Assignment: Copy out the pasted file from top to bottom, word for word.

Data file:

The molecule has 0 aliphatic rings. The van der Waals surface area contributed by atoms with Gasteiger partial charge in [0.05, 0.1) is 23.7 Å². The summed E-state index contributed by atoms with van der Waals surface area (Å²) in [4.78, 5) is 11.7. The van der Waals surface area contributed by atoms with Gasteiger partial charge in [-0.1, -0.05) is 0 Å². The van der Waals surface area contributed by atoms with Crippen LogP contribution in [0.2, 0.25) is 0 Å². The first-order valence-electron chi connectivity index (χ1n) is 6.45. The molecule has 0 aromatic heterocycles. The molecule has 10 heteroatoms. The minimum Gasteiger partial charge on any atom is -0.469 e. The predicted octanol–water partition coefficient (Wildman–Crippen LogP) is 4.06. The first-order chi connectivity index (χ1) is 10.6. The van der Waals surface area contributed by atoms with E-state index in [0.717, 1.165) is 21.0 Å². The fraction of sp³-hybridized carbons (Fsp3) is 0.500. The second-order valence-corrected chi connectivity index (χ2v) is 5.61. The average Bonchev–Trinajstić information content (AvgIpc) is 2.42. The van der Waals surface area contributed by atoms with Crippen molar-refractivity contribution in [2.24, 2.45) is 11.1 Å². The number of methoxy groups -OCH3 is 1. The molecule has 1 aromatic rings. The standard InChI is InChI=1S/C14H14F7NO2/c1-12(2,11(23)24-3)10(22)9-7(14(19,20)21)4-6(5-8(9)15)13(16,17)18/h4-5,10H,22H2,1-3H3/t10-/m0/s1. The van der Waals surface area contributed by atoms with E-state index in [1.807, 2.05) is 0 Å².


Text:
The molecule has 0 aliphatic rings. The van der Waals surface area contributed by atoms with Gasteiger partial charge in [0.05, 0.1) is 23.7 Å². The summed E-state index contributed by atoms with van der Waals surface area (Å²) in [4.78, 5) is 11.7. The van der Waals surface area contributed by atoms with Gasteiger partial charge in [-0.1, -0.05) is 0 Å². The van der Waals surface area contributed by atoms with Crippen LogP contribution in [0.2, 0.25) is 0 Å². The first-order valence-electron chi connectivity index (χ1n) is 6.45. The molecule has 0 aromatic heterocycles. The molecule has 10 heteroatoms. The minimum Gasteiger partial charge on any atom is -0.469 e. The predicted octanol–water partition coefficient (Wildman–Crippen LogP) is 4.06. The first-order chi connectivity index (χ1) is 10.6. The van der Waals surface area contributed by atoms with E-state index in [0.717, 1.165) is 21.0 Å². The fraction of sp³-hybridized carbons (Fsp3) is 0.500. The second-order valence-corrected chi connectivity index (χ2v) is 5.61. The average Bonchev–Trinajstić information content (AvgIpc) is 2.42. The van der Waals surface area contributed by atoms with Crippen molar-refractivity contribution in [2.24, 2.45) is 11.1 Å². The number of methoxy groups -OCH3 is 1. The molecule has 1 aromatic rings. The standard InChI is InChI=1S/C14H14F7NO2/c1-12(2,11(23)24-3)10(22)9-7(14(19,20)21)4-6(5-8(9)15)13(16,17)18/h4-5,10H,22H2,1-3H3/t10-/m0/s1. The van der Waals surface area contributed by atoms with E-state index in [1.807, 2.05) is 0 Å².